When the plunger 120 is depressed, the piston 130 forces the fluid contained within the space 1470 out via the passage 1530. The outer surface 1320 of the piston 130 that faces away from the cutting crown 1200 has a domed profile which matches the concave receiving surface disposed at the front portion 1420 of the barrel 140. The receiving surface consists of the top face 1565 of the needle holder 1560, the seal 1540 and the end wall 1461 of the cylinder portion 1410 of the barrel 140. By having such a concave receiving surface, the syringe 100 may have the advantage of being easier to “bleed”. What this means is that air bubbles contained within the space 1470 may be removed via the passage 1530 more easily. Also, the receiving surface is smooth and there are no gaps or protruding seams at the points where the top face 1565 of the needle holder 1560 meets the seal 1540, and where the seal 1540 meets the end wall 1461 of the barrel 140. Such a smooth surface may further contribute to the advantage of being easier to “bleed” as there will be an absence of irregularities on the surface which may retain air bubbles.

The process of “activating” the syringe 100 is described next across three “activation” states. Referring now to FIG. 2B, the plunger 120 is depressed until the cutting crown 1200 is approaches the weak portion 1380 of the piston 130. The ledge 1230 of the cutting crown 1200 rubs against the chamfered edge 1350 of the piston 130 and the guiding means 1330 provides a tactile feedback to a user depressing the plunger 120 in the form of a “click”. When this happens, the syringe 100 is in the first “activation” state and the guiding means 1330 is also forced outwardly away from the longitudinal axis 1440. This frees the guiding means 1330 from its role as a spacer preventing the cutting crown 1200 from prematurely cutting the weak portion 1380. Further, the cylindrical portion 1340 may be deformed as the ridge 1250 runs down the inside of the piston 130. As the plunger 120 is further depressed, the elevated portion 1385 and the guiding means 1330 guide the one or more cutting teeth 1220 of the cutting crown 1200 towards the weak portion 1380. It is estimated that the force required to achieve the first “activation” state may be about 1.2 to 2 times the compression force which the syringe has to withstand without leaking in order to achieve the ISO 7886-1 standard.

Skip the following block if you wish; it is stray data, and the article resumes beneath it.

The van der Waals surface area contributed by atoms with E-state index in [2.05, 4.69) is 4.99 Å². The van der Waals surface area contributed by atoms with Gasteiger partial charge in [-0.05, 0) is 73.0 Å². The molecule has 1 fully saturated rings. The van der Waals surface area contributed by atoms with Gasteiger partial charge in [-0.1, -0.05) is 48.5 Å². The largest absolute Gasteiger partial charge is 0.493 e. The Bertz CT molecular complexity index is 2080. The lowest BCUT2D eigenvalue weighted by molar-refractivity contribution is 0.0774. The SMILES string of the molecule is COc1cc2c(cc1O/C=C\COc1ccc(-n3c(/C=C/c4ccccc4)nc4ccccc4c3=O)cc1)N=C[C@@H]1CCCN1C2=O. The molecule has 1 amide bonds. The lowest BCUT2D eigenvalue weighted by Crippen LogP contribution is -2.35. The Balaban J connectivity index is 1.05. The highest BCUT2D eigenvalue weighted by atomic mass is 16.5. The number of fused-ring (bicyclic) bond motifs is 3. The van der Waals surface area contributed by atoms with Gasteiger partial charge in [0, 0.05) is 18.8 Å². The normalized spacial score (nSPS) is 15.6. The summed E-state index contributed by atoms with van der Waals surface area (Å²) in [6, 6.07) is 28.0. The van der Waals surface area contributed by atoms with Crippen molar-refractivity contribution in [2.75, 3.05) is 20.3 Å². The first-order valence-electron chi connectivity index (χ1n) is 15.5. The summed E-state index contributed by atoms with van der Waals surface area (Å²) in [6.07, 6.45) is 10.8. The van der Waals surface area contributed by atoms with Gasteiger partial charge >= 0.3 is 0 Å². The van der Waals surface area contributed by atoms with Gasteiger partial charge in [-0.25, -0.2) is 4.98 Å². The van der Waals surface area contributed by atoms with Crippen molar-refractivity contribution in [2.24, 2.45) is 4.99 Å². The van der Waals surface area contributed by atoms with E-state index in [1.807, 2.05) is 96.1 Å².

During this process, a radially-outer portion of the front surface 1320 of the piston 160 first meets the end wall 1461 of the cylinder portion 1410 of the barrel 140. Gradually, more radially-inward portions of this surface 1320 contact the end wall 1461 of the portion 1410, and then the seal 1540 and top face 1565 of the needle holder 1560. In other words, the contact area of the plunger with the end of the chamber gradually expands radially-inwardly. When the syringe 100 is emptied, the top face 1565 fully meets the outer surface 1320. This may assist in fully expelling the fluids contained within the space 1470, thus preventing as fluid wastage.